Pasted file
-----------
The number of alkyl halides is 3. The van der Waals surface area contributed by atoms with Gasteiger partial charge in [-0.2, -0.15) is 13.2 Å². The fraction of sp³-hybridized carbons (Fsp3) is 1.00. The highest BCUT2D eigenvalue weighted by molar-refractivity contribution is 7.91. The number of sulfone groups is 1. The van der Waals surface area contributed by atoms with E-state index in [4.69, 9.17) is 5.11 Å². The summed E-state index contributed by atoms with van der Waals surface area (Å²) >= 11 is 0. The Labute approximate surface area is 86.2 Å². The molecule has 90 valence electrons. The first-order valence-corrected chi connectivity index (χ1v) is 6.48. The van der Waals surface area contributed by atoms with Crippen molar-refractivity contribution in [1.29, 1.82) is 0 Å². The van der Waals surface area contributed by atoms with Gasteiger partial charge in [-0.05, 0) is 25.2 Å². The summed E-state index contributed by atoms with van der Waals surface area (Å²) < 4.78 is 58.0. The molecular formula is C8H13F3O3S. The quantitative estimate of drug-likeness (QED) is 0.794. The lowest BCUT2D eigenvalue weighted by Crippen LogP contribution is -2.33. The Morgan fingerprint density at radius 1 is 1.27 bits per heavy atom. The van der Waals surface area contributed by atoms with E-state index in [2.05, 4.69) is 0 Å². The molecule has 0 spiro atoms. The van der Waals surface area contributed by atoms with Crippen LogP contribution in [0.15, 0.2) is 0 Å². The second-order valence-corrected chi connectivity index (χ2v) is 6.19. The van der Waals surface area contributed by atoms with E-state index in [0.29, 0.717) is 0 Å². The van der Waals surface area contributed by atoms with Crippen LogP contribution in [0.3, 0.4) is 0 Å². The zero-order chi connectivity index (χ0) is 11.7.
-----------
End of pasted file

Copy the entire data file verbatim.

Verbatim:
The number of alkyl halides is 3. The van der Waals surface area contributed by atoms with Gasteiger partial charge in [-0.2, -0.15) is 13.2 Å². The fraction of sp³-hybridized carbons (Fsp3) is 1.00. The highest BCUT2D eigenvalue weighted by molar-refractivity contribution is 7.91. The number of sulfone groups is 1. The van der Waals surface area contributed by atoms with E-state index in [4.69, 9.17) is 5.11 Å². The summed E-state index contributed by atoms with van der Waals surface area (Å²) >= 11 is 0. The Labute approximate surface area is 86.2 Å². The molecule has 90 valence electrons. The first-order valence-corrected chi connectivity index (χ1v) is 6.48. The van der Waals surface area contributed by atoms with Crippen molar-refractivity contribution in [1.29, 1.82) is 0 Å². The van der Waals surface area contributed by atoms with Gasteiger partial charge in [-0.05, 0) is 25.2 Å². The summed E-state index contributed by atoms with van der Waals surface area (Å²) < 4.78 is 58.0. The molecular formula is C8H13F3O3S. The quantitative estimate of drug-likeness (QED) is 0.794. The lowest BCUT2D eigenvalue weighted by Crippen LogP contribution is -2.33. The Morgan fingerprint density at radius 1 is 1.27 bits per heavy atom. The van der Waals surface area contributed by atoms with E-state index in [2.05, 4.69) is 0 Å². The molecule has 0 spiro atoms. The van der Waals surface area contributed by atoms with Crippen LogP contribution in [0.15, 0.2) is 0 Å². The second-order valence-corrected chi connectivity index (χ2v) is 6.19. The van der Waals surface area contributed by atoms with E-state index in [0.29, 0.717) is 0 Å². The van der Waals surface area contributed by atoms with Crippen LogP contribution in [0.3, 0.4) is 0 Å². The zero-order chi connectivity index (χ0) is 11.7.